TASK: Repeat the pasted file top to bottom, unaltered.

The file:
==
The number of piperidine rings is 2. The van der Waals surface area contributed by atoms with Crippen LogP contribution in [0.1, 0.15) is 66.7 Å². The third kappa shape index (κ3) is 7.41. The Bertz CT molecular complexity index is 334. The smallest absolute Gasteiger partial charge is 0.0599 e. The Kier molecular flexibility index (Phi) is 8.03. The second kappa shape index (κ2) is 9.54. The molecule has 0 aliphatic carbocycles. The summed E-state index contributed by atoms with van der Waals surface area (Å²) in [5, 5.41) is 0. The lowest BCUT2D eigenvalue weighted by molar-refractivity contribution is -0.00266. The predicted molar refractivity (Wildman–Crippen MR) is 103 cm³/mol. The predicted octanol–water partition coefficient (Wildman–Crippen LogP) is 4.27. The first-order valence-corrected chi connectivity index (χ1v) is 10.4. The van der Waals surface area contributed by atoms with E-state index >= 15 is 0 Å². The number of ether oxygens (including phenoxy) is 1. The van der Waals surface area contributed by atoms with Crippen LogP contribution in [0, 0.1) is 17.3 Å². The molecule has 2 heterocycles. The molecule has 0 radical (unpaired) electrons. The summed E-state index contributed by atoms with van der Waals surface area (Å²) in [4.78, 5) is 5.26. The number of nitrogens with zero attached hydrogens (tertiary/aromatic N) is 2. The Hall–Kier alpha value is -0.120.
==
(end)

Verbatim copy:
The number of piperidine rings is 2. The van der Waals surface area contributed by atoms with Crippen LogP contribution in [0.1, 0.15) is 66.7 Å². The third kappa shape index (κ3) is 7.41. The Bertz CT molecular complexity index is 334. The smallest absolute Gasteiger partial charge is 0.0599 e. The Kier molecular flexibility index (Phi) is 8.03. The second kappa shape index (κ2) is 9.54. The molecule has 0 aliphatic carbocycles. The summed E-state index contributed by atoms with van der Waals surface area (Å²) in [5, 5.41) is 0. The lowest BCUT2D eigenvalue weighted by molar-refractivity contribution is -0.00266. The predicted molar refractivity (Wildman–Crippen MR) is 103 cm³/mol. The predicted octanol–water partition coefficient (Wildman–Crippen LogP) is 4.27. The first-order valence-corrected chi connectivity index (χ1v) is 10.4. The van der Waals surface area contributed by atoms with E-state index >= 15 is 0 Å². The number of ether oxygens (including phenoxy) is 1. The van der Waals surface area contributed by atoms with Crippen LogP contribution in [0, 0.1) is 17.3 Å². The molecule has 2 heterocycles. The molecule has 0 radical (unpaired) electrons. The summed E-state index contributed by atoms with van der Waals surface area (Å²) in [4.78, 5) is 5.26. The number of nitrogens with zero attached hydrogens (tertiary/aromatic N) is 2. The Hall–Kier alpha value is -0.120.